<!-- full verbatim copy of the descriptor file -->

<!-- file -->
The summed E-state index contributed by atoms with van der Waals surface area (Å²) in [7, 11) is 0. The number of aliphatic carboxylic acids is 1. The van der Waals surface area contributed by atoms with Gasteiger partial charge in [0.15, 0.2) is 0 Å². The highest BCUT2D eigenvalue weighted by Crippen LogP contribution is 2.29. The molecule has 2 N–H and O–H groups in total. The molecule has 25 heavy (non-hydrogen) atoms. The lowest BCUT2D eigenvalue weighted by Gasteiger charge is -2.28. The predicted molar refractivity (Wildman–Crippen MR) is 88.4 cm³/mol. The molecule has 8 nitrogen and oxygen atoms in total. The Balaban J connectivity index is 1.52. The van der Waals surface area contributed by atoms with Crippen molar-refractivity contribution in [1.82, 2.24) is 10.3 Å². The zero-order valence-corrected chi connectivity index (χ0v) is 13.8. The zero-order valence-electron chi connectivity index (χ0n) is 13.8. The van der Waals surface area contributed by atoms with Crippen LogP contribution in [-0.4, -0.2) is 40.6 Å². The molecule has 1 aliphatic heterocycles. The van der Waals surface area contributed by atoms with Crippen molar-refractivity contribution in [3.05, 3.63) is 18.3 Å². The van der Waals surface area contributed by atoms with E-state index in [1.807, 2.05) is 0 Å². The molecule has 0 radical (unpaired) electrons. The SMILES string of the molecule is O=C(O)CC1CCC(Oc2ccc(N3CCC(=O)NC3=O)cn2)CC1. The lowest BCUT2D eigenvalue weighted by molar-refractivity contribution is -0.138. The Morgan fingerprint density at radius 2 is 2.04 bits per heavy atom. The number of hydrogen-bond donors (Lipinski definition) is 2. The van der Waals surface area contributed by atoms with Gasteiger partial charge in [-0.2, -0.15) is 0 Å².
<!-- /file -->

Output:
The summed E-state index contributed by atoms with van der Waals surface area (Å²) in [7, 11) is 0. The number of aliphatic carboxylic acids is 1. The van der Waals surface area contributed by atoms with Gasteiger partial charge in [0.15, 0.2) is 0 Å². The highest BCUT2D eigenvalue weighted by Crippen LogP contribution is 2.29. The molecule has 2 N–H and O–H groups in total. The molecule has 25 heavy (non-hydrogen) atoms. The lowest BCUT2D eigenvalue weighted by Gasteiger charge is -2.28. The predicted molar refractivity (Wildman–Crippen MR) is 88.4 cm³/mol. The molecule has 8 nitrogen and oxygen atoms in total. The Balaban J connectivity index is 1.52. The van der Waals surface area contributed by atoms with Crippen molar-refractivity contribution in [1.82, 2.24) is 10.3 Å². The zero-order valence-corrected chi connectivity index (χ0v) is 13.8. The zero-order valence-electron chi connectivity index (χ0n) is 13.8. The van der Waals surface area contributed by atoms with Crippen LogP contribution in [-0.4, -0.2) is 40.6 Å². The molecule has 1 aliphatic heterocycles. The van der Waals surface area contributed by atoms with Crippen molar-refractivity contribution in [3.05, 3.63) is 18.3 Å². The van der Waals surface area contributed by atoms with E-state index in [1.807, 2.05) is 0 Å². The molecule has 0 radical (unpaired) electrons. The SMILES string of the molecule is O=C(O)CC1CCC(Oc2ccc(N3CCC(=O)NC3=O)cn2)CC1. The lowest BCUT2D eigenvalue weighted by molar-refractivity contribution is -0.138. The Morgan fingerprint density at radius 2 is 2.04 bits per heavy atom. The number of hydrogen-bond donors (Lipinski definition) is 2. The van der Waals surface area contributed by atoms with Gasteiger partial charge in [-0.2, -0.15) is 0 Å².